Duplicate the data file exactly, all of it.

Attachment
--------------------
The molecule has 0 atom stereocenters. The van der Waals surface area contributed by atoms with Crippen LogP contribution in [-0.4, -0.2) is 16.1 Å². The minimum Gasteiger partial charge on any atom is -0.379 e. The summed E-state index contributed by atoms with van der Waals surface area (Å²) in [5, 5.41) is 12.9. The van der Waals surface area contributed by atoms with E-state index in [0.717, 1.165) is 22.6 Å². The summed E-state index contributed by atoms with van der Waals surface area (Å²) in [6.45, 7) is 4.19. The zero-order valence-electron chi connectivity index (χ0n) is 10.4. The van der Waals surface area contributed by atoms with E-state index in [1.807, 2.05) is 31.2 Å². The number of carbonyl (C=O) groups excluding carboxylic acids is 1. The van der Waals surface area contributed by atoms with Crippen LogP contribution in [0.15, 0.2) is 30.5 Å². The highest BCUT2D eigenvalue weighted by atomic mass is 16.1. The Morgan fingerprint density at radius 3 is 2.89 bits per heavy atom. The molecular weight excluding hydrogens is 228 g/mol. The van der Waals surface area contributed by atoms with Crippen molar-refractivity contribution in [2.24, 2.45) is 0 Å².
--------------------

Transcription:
The molecule has 0 atom stereocenters. The van der Waals surface area contributed by atoms with Crippen LogP contribution in [-0.4, -0.2) is 16.1 Å². The minimum Gasteiger partial charge on any atom is -0.379 e. The summed E-state index contributed by atoms with van der Waals surface area (Å²) in [5, 5.41) is 12.9. The van der Waals surface area contributed by atoms with E-state index in [0.717, 1.165) is 22.6 Å². The summed E-state index contributed by atoms with van der Waals surface area (Å²) in [6.45, 7) is 4.19. The zero-order valence-electron chi connectivity index (χ0n) is 10.4. The van der Waals surface area contributed by atoms with E-state index in [1.807, 2.05) is 31.2 Å². The number of carbonyl (C=O) groups excluding carboxylic acids is 1. The van der Waals surface area contributed by atoms with Crippen LogP contribution in [0.15, 0.2) is 30.5 Å². The highest BCUT2D eigenvalue weighted by atomic mass is 16.1. The Morgan fingerprint density at radius 3 is 2.89 bits per heavy atom. The molecular weight excluding hydrogens is 228 g/mol. The van der Waals surface area contributed by atoms with Crippen molar-refractivity contribution in [2.24, 2.45) is 0 Å².